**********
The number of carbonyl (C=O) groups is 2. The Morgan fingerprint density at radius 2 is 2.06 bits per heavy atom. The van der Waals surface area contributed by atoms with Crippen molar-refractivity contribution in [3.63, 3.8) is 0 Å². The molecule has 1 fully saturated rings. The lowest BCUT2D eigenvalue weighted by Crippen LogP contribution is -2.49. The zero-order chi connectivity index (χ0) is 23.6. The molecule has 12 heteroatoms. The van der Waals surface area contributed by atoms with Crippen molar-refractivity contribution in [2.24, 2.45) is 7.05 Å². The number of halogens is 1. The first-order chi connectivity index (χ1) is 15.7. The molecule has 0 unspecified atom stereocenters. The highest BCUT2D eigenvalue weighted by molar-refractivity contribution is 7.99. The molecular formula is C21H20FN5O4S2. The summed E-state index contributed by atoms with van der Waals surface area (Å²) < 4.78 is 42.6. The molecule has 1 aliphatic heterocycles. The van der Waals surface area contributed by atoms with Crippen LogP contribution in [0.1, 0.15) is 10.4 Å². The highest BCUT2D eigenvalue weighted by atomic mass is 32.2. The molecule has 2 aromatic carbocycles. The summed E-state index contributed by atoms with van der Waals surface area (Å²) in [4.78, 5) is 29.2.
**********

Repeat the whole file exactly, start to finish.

The number of carbonyl (C=O) groups is 2. The Morgan fingerprint density at radius 2 is 2.06 bits per heavy atom. The van der Waals surface area contributed by atoms with Crippen molar-refractivity contribution in [3.63, 3.8) is 0 Å². The molecule has 1 fully saturated rings. The lowest BCUT2D eigenvalue weighted by Crippen LogP contribution is -2.49. The zero-order chi connectivity index (χ0) is 23.6. The molecule has 12 heteroatoms. The van der Waals surface area contributed by atoms with Crippen molar-refractivity contribution in [2.24, 2.45) is 7.05 Å². The number of halogens is 1. The first-order chi connectivity index (χ1) is 15.7. The molecule has 0 unspecified atom stereocenters. The highest BCUT2D eigenvalue weighted by molar-refractivity contribution is 7.99. The molecular formula is C21H20FN5O4S2. The summed E-state index contributed by atoms with van der Waals surface area (Å²) < 4.78 is 42.6. The molecule has 1 aliphatic heterocycles. The van der Waals surface area contributed by atoms with Crippen LogP contribution in [0.1, 0.15) is 10.4 Å². The highest BCUT2D eigenvalue weighted by atomic mass is 32.2. The molecule has 2 aromatic carbocycles. The summed E-state index contributed by atoms with van der Waals surface area (Å²) in [4.78, 5) is 29.2.